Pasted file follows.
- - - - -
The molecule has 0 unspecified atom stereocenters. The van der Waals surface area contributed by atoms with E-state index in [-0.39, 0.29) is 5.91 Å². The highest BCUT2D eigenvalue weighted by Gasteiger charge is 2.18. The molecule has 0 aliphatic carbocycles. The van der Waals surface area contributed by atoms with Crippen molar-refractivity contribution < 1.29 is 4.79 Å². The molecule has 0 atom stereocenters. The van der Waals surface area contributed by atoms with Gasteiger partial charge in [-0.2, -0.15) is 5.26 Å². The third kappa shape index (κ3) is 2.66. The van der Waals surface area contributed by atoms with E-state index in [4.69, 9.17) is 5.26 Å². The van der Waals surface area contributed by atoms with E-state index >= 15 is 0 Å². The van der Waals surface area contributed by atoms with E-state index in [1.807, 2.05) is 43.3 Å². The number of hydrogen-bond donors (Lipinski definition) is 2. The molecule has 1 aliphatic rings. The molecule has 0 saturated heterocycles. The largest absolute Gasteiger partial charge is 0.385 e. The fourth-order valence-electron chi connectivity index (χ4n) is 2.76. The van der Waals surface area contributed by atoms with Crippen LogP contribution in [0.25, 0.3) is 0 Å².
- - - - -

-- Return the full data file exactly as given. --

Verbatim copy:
The molecule has 0 unspecified atom stereocenters. The van der Waals surface area contributed by atoms with E-state index in [-0.39, 0.29) is 5.91 Å². The highest BCUT2D eigenvalue weighted by Gasteiger charge is 2.18. The molecule has 0 aliphatic carbocycles. The van der Waals surface area contributed by atoms with Crippen molar-refractivity contribution < 1.29 is 4.79 Å². The molecule has 0 atom stereocenters. The van der Waals surface area contributed by atoms with Gasteiger partial charge in [-0.2, -0.15) is 5.26 Å². The third kappa shape index (κ3) is 2.66. The van der Waals surface area contributed by atoms with E-state index in [4.69, 9.17) is 5.26 Å². The van der Waals surface area contributed by atoms with E-state index >= 15 is 0 Å². The van der Waals surface area contributed by atoms with E-state index in [1.807, 2.05) is 43.3 Å². The number of hydrogen-bond donors (Lipinski definition) is 2. The molecule has 1 aliphatic rings. The molecule has 0 saturated heterocycles. The largest absolute Gasteiger partial charge is 0.385 e. The fourth-order valence-electron chi connectivity index (χ4n) is 2.76. The van der Waals surface area contributed by atoms with Crippen LogP contribution in [0.25, 0.3) is 0 Å².